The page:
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Singapore Upcycles Old Solar Panels into Heat-Harvesting Electricity Materials

Image credits: ntu.edu.sg

Researchers from Nanyang Technological University, Singapore (NTU Singapore) and the Agency for Science, Technology, and Research (A*STAR) have created a technology that can transform old solar panels into a new, high-performance thermoelectric material that harvests heat and converts it into electricity.

“This study demonstrates that thermoelectrics is a fertile ground for upcycling defect and impurity-sensitive semiconductors,” says Dr Ady Suwardi, team lead from A*STAR’s Institute of Materials Research and Engineering (IMRE).

To identify the ideal combination of materials, scientists from A*STAR’s IMRE and the Institute of High-Performance Computing (IHPC) each contributed their area of expertise in computational modelling and material properties.

On the other hand, under the direction of Associate Professor Nripan Mathews, researchers from NTU’s Singapore-CEA Alliance for Research in Circular Economy (SCARCE) used their knowledge of recovering valuable materials from solar waste to create the technologies necessary for recovering silicon from solar panel waste.

The amount of waste produced globally from silicon in end-of-life solar panels is expected to reach 8 million tonnes by 2030 and 80 million tonnes by 2050 due to the rise in the usage of solar renewable energy over the past several decades and solar panels’ short 30-year lifespan.

Solar cells, which are the building blocks of solar panels and are composed of silicon, aluminium, copper, silver, lead, and a complicated mixture of other materials, are called solar cells. Due to the difficulty and expense of sorting and recycling such materials individually, current recycling techniques primarily salvage the glass and metallic support structures from solar panels.

Most silicon, which is in 90% of solar cells, ends up in landfills. Reusing silicon is hard because recycled silicon has impurities and flaws that can’t be used to make solar cells that work. This makes it hard to turn used silicon into solar cells or other technologies that use silicon.

This was a problem, but the team turned it into an opportunity by coming up with a way to turn old solar cells into better thermoelectric material. Unlike solar cells, this technology takes advantage of the different properties of thermoelectrics, where adding impurities and flaws makes them work better instead of worse.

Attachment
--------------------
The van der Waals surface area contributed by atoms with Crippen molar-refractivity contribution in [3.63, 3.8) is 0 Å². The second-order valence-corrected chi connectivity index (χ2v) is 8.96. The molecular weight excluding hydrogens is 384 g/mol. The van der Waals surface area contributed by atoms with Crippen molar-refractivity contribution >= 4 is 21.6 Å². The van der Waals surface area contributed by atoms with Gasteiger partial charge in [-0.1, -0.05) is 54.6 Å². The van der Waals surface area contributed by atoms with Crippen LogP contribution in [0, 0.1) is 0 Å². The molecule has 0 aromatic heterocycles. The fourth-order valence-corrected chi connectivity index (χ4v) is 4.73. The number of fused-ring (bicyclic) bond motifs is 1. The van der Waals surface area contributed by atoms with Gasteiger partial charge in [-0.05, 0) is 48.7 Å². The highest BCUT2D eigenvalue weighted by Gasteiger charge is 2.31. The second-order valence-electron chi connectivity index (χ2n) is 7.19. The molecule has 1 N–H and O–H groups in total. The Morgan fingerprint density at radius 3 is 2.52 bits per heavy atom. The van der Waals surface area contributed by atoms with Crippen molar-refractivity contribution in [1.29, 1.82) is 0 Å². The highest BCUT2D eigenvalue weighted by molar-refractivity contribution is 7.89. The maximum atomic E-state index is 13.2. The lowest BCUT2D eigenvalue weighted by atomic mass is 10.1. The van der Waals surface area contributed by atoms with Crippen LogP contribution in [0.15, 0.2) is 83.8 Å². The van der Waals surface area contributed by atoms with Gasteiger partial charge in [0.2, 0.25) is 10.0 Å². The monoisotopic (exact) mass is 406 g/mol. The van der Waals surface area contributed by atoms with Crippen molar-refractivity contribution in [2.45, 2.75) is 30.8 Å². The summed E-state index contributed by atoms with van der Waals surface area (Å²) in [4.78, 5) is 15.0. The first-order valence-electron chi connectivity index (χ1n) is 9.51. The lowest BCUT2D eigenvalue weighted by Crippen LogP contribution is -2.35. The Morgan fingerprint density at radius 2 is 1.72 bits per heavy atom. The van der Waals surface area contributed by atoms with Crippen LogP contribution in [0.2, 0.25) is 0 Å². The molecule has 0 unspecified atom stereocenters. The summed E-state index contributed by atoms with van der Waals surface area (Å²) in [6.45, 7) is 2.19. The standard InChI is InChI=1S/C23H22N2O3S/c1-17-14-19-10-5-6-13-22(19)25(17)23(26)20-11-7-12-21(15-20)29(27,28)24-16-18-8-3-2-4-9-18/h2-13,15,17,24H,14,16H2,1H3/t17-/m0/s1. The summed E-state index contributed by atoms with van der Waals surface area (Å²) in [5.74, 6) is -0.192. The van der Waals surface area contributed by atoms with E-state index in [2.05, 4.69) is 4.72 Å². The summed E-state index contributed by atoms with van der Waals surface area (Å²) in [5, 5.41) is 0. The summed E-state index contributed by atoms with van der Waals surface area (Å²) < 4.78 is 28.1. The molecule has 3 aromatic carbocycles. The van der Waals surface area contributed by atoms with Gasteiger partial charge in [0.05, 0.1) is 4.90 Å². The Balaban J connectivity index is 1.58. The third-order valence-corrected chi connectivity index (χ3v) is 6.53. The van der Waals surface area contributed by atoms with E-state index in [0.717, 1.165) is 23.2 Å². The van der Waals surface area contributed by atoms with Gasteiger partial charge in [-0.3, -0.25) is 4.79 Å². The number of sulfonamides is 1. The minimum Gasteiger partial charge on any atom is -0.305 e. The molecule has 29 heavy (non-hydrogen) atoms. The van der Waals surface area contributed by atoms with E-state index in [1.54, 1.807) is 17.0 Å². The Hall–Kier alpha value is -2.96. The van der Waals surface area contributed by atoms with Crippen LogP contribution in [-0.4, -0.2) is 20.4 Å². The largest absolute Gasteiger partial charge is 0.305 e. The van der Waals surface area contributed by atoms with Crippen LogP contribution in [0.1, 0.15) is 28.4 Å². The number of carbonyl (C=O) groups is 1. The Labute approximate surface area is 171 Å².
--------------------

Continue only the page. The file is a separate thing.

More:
The scientists first used ball milling technology to grind solar cells into a fine powder to impart thermoelectric properties such as power conversion and cooling efficiency to discarded silicon and to improve the performance of the upcycled silicon-based thermoelectrics. After that, phosphorus and germanium powder were added to change their original properties before the powder mixture was treated using spark plasma sintering at high heat and temperature.

This initiative brought attention to the interconnected study by SCARCE that involves A*STAR recycling silicon recovered from solar panel trash into silicon-based thermoelectrics for generating electricity from heat.

The group will also try to test a technique for large-scale recycling of waste silicon, which can be used for high-temperature energy harvesting applications like generating power from waste heat from industrial processes.

This research partnership demonstrates NTU’s dedication to its 2025 Strategic Plan, which places a strong emphasis on sustainability and innovation for a circular economy. The NTU Sustainability Manifesto, which sets the university’s direction towards sustainability, carbon neutrality, and societal impact, is also supported by this.

This initiative fits in with A*STAR’s initiatives to create environmentally friendly approaches to waste management and energy efficiency. Researchers have demonstrated that by utilising resource recovery techniques and working with A*STAR, it is possible to produce valuable materials of high quality and useful in the production of renewable energy components.

To achieve the objectives of developing a circular economy—creating sustainable materials, extending the lifespan of diverse products, and reducing waste—researchers must collaborate with local higher education institutions and other members of the R&D ecosystem.

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